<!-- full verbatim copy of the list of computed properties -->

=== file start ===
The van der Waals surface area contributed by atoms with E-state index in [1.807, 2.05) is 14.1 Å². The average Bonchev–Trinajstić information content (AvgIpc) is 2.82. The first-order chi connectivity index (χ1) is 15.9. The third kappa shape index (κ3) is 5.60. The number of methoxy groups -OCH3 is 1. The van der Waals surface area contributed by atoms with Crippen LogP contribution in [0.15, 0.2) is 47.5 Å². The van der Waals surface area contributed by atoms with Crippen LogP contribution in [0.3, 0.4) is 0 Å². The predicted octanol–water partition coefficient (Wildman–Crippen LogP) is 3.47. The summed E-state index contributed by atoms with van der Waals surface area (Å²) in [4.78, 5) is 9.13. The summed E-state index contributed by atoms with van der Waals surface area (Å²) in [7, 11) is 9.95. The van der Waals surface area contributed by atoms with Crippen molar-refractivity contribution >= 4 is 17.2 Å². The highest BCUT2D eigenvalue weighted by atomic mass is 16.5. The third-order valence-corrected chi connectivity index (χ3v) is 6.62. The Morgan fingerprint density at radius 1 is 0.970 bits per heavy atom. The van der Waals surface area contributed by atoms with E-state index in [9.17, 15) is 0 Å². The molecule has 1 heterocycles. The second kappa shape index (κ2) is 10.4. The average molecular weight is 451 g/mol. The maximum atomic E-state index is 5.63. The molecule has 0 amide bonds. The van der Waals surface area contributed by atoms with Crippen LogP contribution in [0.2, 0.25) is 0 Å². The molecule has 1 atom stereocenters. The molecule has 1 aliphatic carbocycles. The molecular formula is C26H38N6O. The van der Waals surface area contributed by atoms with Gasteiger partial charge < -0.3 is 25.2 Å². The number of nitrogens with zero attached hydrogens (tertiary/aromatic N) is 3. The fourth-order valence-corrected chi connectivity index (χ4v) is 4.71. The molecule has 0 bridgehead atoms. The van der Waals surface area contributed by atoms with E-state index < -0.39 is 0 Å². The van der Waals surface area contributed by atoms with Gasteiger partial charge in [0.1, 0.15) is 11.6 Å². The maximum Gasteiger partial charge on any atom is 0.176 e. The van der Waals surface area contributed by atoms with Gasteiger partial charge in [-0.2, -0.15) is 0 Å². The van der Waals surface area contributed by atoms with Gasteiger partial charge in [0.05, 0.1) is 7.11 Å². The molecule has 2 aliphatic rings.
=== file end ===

The van der Waals surface area contributed by atoms with E-state index in [1.807, 2.05) is 14.1 Å². The average Bonchev–Trinajstić information content (AvgIpc) is 2.82. The first-order chi connectivity index (χ1) is 15.9. The third kappa shape index (κ3) is 5.60. The number of methoxy groups -OCH3 is 1. The van der Waals surface area contributed by atoms with Crippen LogP contribution in [0.15, 0.2) is 47.5 Å². The van der Waals surface area contributed by atoms with Crippen LogP contribution in [0.3, 0.4) is 0 Å². The predicted octanol–water partition coefficient (Wildman–Crippen LogP) is 3.47. The summed E-state index contributed by atoms with van der Waals surface area (Å²) in [4.78, 5) is 9.13. The summed E-state index contributed by atoms with van der Waals surface area (Å²) in [7, 11) is 9.95. The van der Waals surface area contributed by atoms with Crippen molar-refractivity contribution >= 4 is 17.2 Å². The highest BCUT2D eigenvalue weighted by atomic mass is 16.5. The third-order valence-corrected chi connectivity index (χ3v) is 6.62. The Morgan fingerprint density at radius 1 is 0.970 bits per heavy atom. The van der Waals surface area contributed by atoms with E-state index in [9.17, 15) is 0 Å². The molecule has 1 heterocycles. The second kappa shape index (κ2) is 10.4. The average molecular weight is 451 g/mol. The maximum atomic E-state index is 5.63. The molecule has 0 amide bonds. The van der Waals surface area contributed by atoms with Crippen LogP contribution in [0.2, 0.25) is 0 Å². The molecule has 1 atom stereocenters. The molecule has 1 aliphatic carbocycles. The molecular formula is C26H38N6O. The van der Waals surface area contributed by atoms with Gasteiger partial charge < -0.3 is 25.2 Å². The number of nitrogens with zero attached hydrogens (tertiary/aromatic N) is 3. The fourth-order valence-corrected chi connectivity index (χ4v) is 4.71. The molecule has 0 bridgehead atoms. The van der Waals surface area contributed by atoms with E-state index < -0.39 is 0 Å². The van der Waals surface area contributed by atoms with Gasteiger partial charge in [0.1, 0.15) is 11.6 Å². The maximum Gasteiger partial charge on any atom is 0.176 e. The van der Waals surface area contributed by atoms with Gasteiger partial charge in [-0.2, -0.15) is 0 Å². The van der Waals surface area contributed by atoms with Gasteiger partial charge in [0.05, 0.1) is 7.11 Å². The molecule has 2 aliphatic rings.